Outdoor Photography-Top Five Tips

Paul Kingston is a Press Photographer for North News & Pictures, a Newcastle-based press and photography agency. Paul started work as a trainee photographer in 2002 covering all aspects of photography in and around the North of England. In the last 14 years, Paul has photographed many major news events for the national and international media from the US Presidential visit of George W. Bush to many devastating weather phenomena.

In 2014, Paul received International acclaim by being shortlisted as The Guardian newspaper's World Agency Photographer of the Year for capturing outstanding landscapes across Northern England. Over the last few years, there is not a week that goes by where one of Paul's shots has not been featured in the national press showing off the beauty of the northern landscape throughout the seasons leading him out to battle all kinds of weather.

Here Paul shares some of his photography tips.


For me, capturing the landscape as the first light of a new day arrives is the best part of the day. The angle of low, soft light advancing across the landscape helps accentuate colors and textures more than you would see during the middle of the day.


When composing your picture, imagine your image is divided into thirds, vertical and horizontally. With some images, they will look best with the focal point in the centre square, but placing the subject off-centre will often create a more composed photograph. 

When a photograph is composed using the rule of thirds the eyes will wander around the frame and is more interesting and pleasing to the eye.


When I photograph landscapes I try to create a sense of depth to make the viewer feel like they are actually there in the image. For large panoramic views, a wide angle lens set a small aperture - i.e f/16 or smaller - will keep the foreground and background sharp. Also by placing an object or person in the foreground helps give a sense of scale and will accentuate how far away the distance is. Remember to use the rule of thirds and place the person in an off-center position to create interest and a sense of depth.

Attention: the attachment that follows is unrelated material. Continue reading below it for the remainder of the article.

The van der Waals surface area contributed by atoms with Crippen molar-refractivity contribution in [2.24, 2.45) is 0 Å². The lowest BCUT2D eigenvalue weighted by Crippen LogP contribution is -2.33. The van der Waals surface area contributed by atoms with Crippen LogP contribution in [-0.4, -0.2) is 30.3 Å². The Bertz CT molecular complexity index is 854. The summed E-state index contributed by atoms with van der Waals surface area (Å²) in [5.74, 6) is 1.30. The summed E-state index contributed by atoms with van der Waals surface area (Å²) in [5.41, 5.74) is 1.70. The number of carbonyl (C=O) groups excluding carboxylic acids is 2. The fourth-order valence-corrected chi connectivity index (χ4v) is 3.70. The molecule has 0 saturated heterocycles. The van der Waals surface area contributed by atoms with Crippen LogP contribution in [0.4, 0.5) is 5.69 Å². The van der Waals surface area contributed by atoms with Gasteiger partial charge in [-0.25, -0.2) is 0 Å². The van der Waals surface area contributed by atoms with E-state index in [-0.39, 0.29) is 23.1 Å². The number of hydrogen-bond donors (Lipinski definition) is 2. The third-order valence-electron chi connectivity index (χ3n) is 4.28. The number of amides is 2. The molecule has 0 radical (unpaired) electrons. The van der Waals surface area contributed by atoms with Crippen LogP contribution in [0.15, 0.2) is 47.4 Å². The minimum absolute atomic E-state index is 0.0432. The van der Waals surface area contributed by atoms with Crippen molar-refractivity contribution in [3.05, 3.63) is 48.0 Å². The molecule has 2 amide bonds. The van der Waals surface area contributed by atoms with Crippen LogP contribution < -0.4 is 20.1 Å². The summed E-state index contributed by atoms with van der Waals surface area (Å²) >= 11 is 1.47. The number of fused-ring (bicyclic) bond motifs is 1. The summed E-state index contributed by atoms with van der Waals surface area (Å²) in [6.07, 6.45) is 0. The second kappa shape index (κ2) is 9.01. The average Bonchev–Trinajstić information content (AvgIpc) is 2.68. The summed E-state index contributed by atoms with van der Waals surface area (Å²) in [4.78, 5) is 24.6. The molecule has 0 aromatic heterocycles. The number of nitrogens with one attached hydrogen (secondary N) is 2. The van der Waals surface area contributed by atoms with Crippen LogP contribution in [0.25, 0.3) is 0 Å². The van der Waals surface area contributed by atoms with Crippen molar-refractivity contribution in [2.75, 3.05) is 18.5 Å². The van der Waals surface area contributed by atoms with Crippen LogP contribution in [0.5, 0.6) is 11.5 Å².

Don't let a dull damp day put you off, going out with your camera, some of my favourite images I've captured have been taken in some awful weather conditions. Whether it's a howling gale at the coast or being hampered by torrential rain. You can capture some fantastic images in all types of weather.


The most important thing to bear in mind is to be patient, there are countless occasions where I've been to a location and I did not get the image I had hoped for due to several factors - i.e. the light has not been right or the weather wasn't what was forecast. So be prepared to try and try again and remember most of the landscape has been there for thousands of years and won't be going anywhere, so there's plenty of time to get that perfect picture.
For instance, this image I took of St. John's Church spire piercing through the mist in Keswick, Cumbria, took me several visits over a few years to get spot-on. So be prepared to be patient!


Paul Kingston

North News & Pictures

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© All images are copyright of North News and Pictures Ltd.